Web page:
In response to this erasure, Brenda Perez founded a grassroots community-based project Restorative Justice for the Arts, which was mobilized as an artivist platform to preserve, restore and create murals, protect sacred imagery, cultivate healing through the arts, and to protect cultural monuments and identities narrated through community art. Brenda’s participant artivist research is a sketch of an emergent critical participant action research that combines Indigenous, decolonial, and arts based methodologies greatly associated with the traditions of liberation theology, restorative justice and decolonial pedagogies of creativity. Brenda has gathered community testimonios and documentation (photos/videos) of lost or whitewashed murals to spur dialogue, educate the public, and empower different cultural communities to come together (specifically, native and non-native) in solidarity actions using restorative justice healing practices and deep participatory methodologies accountable to the goals of truth, advocacy and social justice.

Timothy Long

Timothy Long is a pianist, conductor, and composer who is Artistic and Music Director of Opera at the Eastman School of Music. He is a Muscogee Nation citizen from the Thlopthlocco Tribal Town and is one-half Choctaw on his mother’s side.

Timothy Long

Orchestral engagements have included the Chamber Orchestra of Philadelphia, the Mostly Mozart Festival Orchestra, the Brooklyn Philharmonic, the Oklahoma City Philharmonic, the Prince George Symphony, the Regina Symphony, the Eastman Philharmonia, the Prague Summer Nights Orchestra, the Oregon Bach Festival Orchestra, and the Trondheim Sinfonietta.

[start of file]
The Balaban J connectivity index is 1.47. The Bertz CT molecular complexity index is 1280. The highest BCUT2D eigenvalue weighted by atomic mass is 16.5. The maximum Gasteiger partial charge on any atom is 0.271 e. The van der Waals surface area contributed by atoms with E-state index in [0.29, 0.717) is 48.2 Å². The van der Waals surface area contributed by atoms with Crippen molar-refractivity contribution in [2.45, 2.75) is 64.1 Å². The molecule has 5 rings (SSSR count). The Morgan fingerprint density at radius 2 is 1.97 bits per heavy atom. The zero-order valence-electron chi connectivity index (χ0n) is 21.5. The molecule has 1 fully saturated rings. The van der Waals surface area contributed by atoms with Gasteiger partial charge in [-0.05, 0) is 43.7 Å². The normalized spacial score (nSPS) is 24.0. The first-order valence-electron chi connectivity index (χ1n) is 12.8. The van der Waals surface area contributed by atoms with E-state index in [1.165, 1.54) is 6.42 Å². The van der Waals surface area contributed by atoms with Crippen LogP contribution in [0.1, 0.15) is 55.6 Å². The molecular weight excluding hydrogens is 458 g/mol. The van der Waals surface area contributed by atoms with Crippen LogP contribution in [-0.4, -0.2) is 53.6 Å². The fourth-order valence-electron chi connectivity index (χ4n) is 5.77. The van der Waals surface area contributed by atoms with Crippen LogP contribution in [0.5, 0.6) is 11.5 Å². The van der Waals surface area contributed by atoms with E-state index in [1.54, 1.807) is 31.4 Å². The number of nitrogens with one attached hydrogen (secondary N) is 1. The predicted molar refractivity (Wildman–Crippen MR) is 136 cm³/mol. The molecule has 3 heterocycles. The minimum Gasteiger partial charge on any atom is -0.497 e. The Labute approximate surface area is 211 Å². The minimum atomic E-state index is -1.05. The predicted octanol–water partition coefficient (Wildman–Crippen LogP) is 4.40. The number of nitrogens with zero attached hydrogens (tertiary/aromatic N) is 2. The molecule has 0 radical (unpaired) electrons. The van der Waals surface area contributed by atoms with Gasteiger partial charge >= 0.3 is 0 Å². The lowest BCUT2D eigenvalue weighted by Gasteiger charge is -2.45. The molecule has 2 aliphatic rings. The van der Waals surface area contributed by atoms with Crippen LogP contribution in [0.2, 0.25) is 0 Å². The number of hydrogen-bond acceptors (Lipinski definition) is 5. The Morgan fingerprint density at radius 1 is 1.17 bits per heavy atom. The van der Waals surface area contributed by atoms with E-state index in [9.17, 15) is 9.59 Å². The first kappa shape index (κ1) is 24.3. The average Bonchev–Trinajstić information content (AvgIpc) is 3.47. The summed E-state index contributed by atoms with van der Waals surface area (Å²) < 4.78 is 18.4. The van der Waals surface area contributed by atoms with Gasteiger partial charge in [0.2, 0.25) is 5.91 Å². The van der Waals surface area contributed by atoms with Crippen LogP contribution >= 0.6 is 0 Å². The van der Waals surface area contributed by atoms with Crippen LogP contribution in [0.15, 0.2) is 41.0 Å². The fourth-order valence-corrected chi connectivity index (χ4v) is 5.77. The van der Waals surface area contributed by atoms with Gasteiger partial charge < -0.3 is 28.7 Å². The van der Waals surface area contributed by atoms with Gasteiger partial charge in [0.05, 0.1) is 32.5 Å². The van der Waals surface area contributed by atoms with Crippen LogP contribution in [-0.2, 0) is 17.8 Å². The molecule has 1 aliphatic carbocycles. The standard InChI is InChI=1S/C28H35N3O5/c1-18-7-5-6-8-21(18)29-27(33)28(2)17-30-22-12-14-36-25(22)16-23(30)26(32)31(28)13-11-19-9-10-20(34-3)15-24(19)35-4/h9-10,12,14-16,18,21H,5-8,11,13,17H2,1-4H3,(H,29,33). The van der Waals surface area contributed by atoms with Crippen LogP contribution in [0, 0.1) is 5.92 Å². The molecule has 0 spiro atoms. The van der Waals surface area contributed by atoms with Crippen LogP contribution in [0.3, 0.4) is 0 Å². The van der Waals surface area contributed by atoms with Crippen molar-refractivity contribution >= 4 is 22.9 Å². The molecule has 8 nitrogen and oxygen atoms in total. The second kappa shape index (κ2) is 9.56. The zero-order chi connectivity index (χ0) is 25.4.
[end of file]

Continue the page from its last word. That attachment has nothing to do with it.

His operatic conducting engagements have included such companies as Anchorage Opera, Boston Lyric Opera, Wolf Trap Opera, Opera Colorado, Utah Opera, Tulsa Opera, Opera Theatre of Saint Louis, Pacific Opera Victoria, The Juilliard School, Yale Opera, the Maryland Opera Studio, the New York City Opera, the Metropolitan Opera and off-Broadway with The New Group.

At City Opera Vancouver, Tim conducted the 2017 world premiere of Missing, a groundbreaking new work by Marie Clements and Brian Current about the 5,000 missing Indigenous women in Canada. In 2019, he conducted a Canadian tour of Missing with Pacific Opera Victoria, the Regina Symphony Orchestra, and the Prince George Symphony Orchestra. In 2023 he conducted the American Premiere at Anchorage Opera.This extraordinary composition is the first opera to be sung in both the Gitxsan and English languages.

As a pianist and harpsichordist, Tim has performed throughout the world. Concerto performances include the Oklahoma Symphony Orchestra, the Chamber Orchestra of Philadelphia, the Lawton Philharmonic, the Beethoven Society Orchestra of Washington DC, the Sociedad Filarmonica de Conciertos of Mexico City, the Eastman School Symphony Orchestra, and the Eastman Philharmonia.

Tim is passionate about his work with The Plimpton Foundation  which promotes the work of Native American and underrepresented performing artists through scholarships, grants, and commissions.


For more information on this event, please contact:

The Power of Art for Social Transformation